Latest News

How the liberal arts instilled curiosity, boldness, and fearlessness in a history and Japanese student — and carried her from USA Today to Hollywood red carpets

Author: Carrie Gates

Categories: Alumni and General News

For Arienne Thompson Plourde ’04, the first step toward a successful journalism career was to study history and Japanese. Although it might seem an unlikely combination for an aspiring journalist, it gave her a strong foundation to build on — and just as importantly, four years to study what she loved. “For me, I always knew that I wanted to be writing and thinking and reading — and being immersed in the world of letters. It was almost like breathing. What else could I have done?”

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Senior art history major Meg Burns awarded Luce Scholarship

Author: Carrie Gates

Categories: Internationalism, Undergraduate News, General News, and National Fellowships

Notre Dame senior Margaret “Meg” Burns, an art history major from San Antonio, Texas, has been awarded a 2021–22 Luce Scholarship. The scholarship provides a stipend, language training, and individualized professional placement in Asia, with a goal of enhancing the understanding of Asia among potential leaders of American society. Burns is Notre Dame’s 10th Luce Scholar in total and its third since 2014. 

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Notre Dame psychologist Jessica Payne receives National Academy of Sciences recognition, National Science Foundation funding for her research on sleep, stress, and memory

Author: Carrie Gates

Categories: Faculty News, Research, and General News

Psychologist Jessica Payne is passionate about helping the world better understand the value of sleep — and the many ways it impacts our cognition, health, and longevity. She dreams of a society where people no longer take pride in how little sleep they need to get by, but how much they sleep in order to thrive. Her groundbreaking research on sleep, stress, and psychological function has led to her being selected as the National Academy of Sciences 2021 Seymour Benzer/Sydney Brenner Lecturer — and to being awarded a nearly $900,000 grant from the National Science Foundation.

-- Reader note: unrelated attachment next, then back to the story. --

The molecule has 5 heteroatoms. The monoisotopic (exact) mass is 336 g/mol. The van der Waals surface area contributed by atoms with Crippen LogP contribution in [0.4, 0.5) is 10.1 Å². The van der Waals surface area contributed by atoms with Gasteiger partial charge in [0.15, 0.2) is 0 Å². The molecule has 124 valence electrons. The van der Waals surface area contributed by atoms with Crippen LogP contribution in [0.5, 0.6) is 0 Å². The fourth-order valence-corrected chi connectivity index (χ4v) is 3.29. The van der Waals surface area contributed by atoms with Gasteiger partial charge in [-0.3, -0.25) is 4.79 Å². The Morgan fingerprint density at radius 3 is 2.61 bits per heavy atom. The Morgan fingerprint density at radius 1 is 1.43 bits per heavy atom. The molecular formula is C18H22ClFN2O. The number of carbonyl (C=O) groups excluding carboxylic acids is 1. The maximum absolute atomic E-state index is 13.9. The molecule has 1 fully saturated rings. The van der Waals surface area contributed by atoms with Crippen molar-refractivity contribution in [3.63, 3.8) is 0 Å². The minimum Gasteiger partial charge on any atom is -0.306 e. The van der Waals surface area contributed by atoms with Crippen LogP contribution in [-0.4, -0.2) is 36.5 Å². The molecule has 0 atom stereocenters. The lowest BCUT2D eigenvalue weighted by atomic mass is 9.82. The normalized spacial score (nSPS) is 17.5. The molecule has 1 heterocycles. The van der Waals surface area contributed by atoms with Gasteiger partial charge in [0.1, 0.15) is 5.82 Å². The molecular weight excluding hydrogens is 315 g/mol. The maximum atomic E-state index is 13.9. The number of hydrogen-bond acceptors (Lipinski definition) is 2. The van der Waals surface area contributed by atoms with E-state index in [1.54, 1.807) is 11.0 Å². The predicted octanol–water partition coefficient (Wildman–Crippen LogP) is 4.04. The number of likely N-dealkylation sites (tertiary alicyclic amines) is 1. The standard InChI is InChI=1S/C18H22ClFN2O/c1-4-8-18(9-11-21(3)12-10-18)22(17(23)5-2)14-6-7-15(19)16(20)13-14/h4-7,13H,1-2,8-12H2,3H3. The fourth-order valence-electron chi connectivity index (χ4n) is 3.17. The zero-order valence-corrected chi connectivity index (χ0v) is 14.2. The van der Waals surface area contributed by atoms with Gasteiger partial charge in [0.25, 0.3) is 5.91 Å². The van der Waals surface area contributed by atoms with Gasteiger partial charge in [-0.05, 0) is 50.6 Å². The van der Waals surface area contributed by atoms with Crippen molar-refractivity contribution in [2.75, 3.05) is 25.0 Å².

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The power of words shaped Molly Spencer’s life — as an economics major, a teacher of public policy students, and an award-winning poet

Author: Carrie Gates

Categories: Alumni and General News

Molly Spencer ’94 knows how much words matter. As a writing instructor in the University of Michigan’s Gerald R. Ford School of Public Policy and and the author of two books of poetry, she appreciates the connotation, the shades of meaning, the nuance in every word. “People often ask me how it is that I teach policy writing and write poetry because they seem like such opposite pursuits. But I feel that they’re actually very closely aligned — policy practitioners and poets all care so deeply about the world,” said Spencer, who majored in economics. “And as in poetry, in policy work it’s important to get the words just right because of the way policy shapes our society and our everyday lives.”

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Three philosophers awarded NEH fellowships, continuing Notre Dame’s record success

Author: Carrie Gates

Categories: Faculty News, Research, and General News

Three faculty members from Notre Dame’s Department of Philosophy — Richard Cross, Katharina Kraus, and Samuel Newlands — have been offered fellowships from the National Endowment for the Humanities. Scholars in Notre Dame’s College of Arts and Letters have received a total of 68 NEH fellowships since 1999 — more than any other university in the country. 

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American studies professor wins Frederick Douglass Book Prize — the seventh book award for her research on slaves’ courtroom testimony

Author: Carrie Gates

Categories: Faculty News, Research, and General News